There is something special about an Easter Sunday drive. Also when that drive follows a wonderful Sunday morning Worship with the amazing people at Trinity Presbyterian Church in Asheville, North Carolina. From there I began what would be the long drive home with the first stop being Elkmont in the Great Smokey Mountains National Park in Tennessee.

Club House

Hiding

Elkmont

Elkmont

The area saw it’s first residents come around the 1840s, while these early settlers sought gold the rich lumber soon brought more and more people. Initially settling around Jake’s Creek these early logging communities were usually no more than shanty towns often having the company offices, a hotel or two, maybe a general store and a post office as the anchors. Through the late 19th century and well into the early 20th century several logging towns sprung up. And while the logging continued, by the 1910s the face of Elkmont was changing as the wealthy elite of Knoxville began to venture into the area via the railroad to enjoy the natural world and enjoy hunting and fishing. Many of these joined together forming the Appalachian Club establishing a lodge. Soon cottages sprung up around the lodge, many being built out of the old Daisytown shanties. Of course like any club membership was exclusive and often elusive. Those who failed to make it in joined together and formed their own club, purchasing the Wonderland Hotel (Estd 1912) and formed the Wonderland Club, and soon cottages began to surround their lodge and annex.

Wonderland Steps

Isolation

Missing Something

Elkmont

By the 1920s the whole of Elkmont had transformed from logging town to resort town, with most operations ending by the end of the 20s. With the wealthy and elite of Knoxville enjoying their cottages and camaraderie of the two clubs in the area. It was one of those residents that stuck on the idea of establishing a national park in Tennessee in the area around Elkmont following a visit to Yellowstone National Park. Soon many joined in on his Parks Movement but others lead by some of the lumber executives wanted the area declared a National Forest rather than a National Park, so that it wouldn’t prevent future logging interests. The parks movement won out and the Great Smokey Mountains National Park was established, of course the anti-parkers got something, and the residents of Elkmont were allowed to keep their cottages and got a lifetime lease on them. But soon these leases began to expire as the owners expired. Most happened in the early 1990s with the final two running out in 2001.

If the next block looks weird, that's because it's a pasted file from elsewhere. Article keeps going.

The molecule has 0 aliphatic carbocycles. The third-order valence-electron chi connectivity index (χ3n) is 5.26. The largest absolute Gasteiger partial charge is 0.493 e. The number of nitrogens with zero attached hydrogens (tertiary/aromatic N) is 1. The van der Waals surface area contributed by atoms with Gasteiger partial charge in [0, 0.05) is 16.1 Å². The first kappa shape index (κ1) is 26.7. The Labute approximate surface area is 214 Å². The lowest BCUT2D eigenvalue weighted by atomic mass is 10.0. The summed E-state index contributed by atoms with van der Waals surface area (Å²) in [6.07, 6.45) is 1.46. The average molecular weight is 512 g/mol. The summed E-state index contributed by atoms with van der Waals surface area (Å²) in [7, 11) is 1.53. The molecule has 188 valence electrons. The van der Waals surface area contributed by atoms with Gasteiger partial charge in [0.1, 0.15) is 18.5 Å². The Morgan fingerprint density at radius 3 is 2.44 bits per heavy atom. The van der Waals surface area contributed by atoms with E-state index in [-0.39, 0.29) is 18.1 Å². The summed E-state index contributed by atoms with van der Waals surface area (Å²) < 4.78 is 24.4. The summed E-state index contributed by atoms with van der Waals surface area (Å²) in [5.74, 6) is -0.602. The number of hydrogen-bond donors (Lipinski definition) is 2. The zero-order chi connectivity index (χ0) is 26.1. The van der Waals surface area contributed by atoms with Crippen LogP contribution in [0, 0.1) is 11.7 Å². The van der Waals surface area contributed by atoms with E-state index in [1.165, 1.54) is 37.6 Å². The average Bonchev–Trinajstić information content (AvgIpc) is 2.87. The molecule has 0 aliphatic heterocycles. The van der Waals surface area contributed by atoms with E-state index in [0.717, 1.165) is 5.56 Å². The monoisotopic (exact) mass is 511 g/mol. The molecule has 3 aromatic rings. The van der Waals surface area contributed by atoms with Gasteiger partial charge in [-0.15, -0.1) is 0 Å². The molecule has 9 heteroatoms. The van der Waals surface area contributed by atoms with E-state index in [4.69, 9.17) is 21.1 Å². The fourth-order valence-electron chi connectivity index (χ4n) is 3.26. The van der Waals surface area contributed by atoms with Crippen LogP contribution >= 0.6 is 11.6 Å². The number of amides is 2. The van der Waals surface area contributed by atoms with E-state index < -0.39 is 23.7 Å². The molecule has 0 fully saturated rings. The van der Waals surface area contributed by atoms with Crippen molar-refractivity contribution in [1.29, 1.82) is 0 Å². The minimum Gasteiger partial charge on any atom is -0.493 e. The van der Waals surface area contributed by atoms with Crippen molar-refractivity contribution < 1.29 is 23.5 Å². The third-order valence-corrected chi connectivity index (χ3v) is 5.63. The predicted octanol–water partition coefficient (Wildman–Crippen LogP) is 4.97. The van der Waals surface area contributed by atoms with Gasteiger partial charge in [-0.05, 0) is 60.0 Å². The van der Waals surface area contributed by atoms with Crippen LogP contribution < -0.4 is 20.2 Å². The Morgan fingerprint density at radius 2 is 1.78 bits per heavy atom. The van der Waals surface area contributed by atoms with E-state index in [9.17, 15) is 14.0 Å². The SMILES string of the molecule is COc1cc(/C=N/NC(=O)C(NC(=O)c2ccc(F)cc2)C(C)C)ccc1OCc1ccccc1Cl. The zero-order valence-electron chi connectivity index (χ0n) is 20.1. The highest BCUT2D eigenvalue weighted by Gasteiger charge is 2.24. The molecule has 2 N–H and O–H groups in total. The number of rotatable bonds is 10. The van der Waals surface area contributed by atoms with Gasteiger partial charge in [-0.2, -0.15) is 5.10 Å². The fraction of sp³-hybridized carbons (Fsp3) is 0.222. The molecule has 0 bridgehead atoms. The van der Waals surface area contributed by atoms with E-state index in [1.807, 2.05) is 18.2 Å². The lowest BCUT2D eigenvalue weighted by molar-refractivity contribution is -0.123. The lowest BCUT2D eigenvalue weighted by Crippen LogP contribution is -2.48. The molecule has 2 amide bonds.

Paved Way

In Ruin

Elkmont

Elkmont

Of course the question was raised what to do with these now empty buildings that were starting to fall apart? The Park Service wanted to demolish the lot as early as 1982 and allow nature to take it’s course. A few of the old logging community sites had been razed and camp grounds established. But the declaration of a National Historic District in the mid-90s prevented the Park Service from doing anything more. Sadly it took the collapse of the original Wonderland Hotel in 2005 before they moved on any restoration work. In 2009 the Park Service began work on several Daisytown cottages and the Lodge of the Appalachian Club. The goal was to restore the more historically significant buildings and then remove the rest. Thankfully today while several buildings have been lost, you can still go and see many of the old cottages and freely wander around the outside of them. There are trails and parking specifically around the Daisytown Cottages. I actually hope to one day go with Heather on a camping trip and really explore the area!

Sony a6000 – Sony E PZ 16-50mm 1:3.5-5.6 OSS
Hasselblad 500c – Carl Zeiss Distagon 50mm 1:4 – Rollei Retro 400s – Kodak TMax Developer (1+4) 9:30 @ 20C

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